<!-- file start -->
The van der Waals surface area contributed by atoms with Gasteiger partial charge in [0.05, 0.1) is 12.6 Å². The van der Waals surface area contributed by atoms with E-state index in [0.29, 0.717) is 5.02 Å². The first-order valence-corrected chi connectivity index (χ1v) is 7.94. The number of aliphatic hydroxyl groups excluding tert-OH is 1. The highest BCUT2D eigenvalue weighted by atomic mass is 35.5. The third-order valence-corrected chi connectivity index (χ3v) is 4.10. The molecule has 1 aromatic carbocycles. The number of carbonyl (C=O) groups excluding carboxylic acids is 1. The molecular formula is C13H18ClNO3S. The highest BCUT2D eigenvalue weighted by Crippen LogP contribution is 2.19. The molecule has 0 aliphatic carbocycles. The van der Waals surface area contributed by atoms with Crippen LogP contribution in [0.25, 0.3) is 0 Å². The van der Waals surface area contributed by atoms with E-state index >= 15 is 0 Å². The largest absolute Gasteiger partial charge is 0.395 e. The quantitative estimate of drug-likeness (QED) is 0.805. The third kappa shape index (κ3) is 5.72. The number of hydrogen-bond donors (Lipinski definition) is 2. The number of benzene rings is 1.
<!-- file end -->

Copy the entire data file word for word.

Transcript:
The van der Waals surface area contributed by atoms with Gasteiger partial charge in [0.05, 0.1) is 12.6 Å². The van der Waals surface area contributed by atoms with E-state index in [0.29, 0.717) is 5.02 Å². The first-order valence-corrected chi connectivity index (χ1v) is 7.94. The number of aliphatic hydroxyl groups excluding tert-OH is 1. The highest BCUT2D eigenvalue weighted by atomic mass is 35.5. The third-order valence-corrected chi connectivity index (χ3v) is 4.10. The molecule has 1 aromatic carbocycles. The number of carbonyl (C=O) groups excluding carboxylic acids is 1. The molecular formula is C13H18ClNO3S. The highest BCUT2D eigenvalue weighted by Crippen LogP contribution is 2.19. The molecule has 0 aliphatic carbocycles. The van der Waals surface area contributed by atoms with Crippen LogP contribution in [0.25, 0.3) is 0 Å². The van der Waals surface area contributed by atoms with E-state index >= 15 is 0 Å². The largest absolute Gasteiger partial charge is 0.395 e. The quantitative estimate of drug-likeness (QED) is 0.805. The third kappa shape index (κ3) is 5.72. The number of hydrogen-bond donors (Lipinski definition) is 2. The number of benzene rings is 1.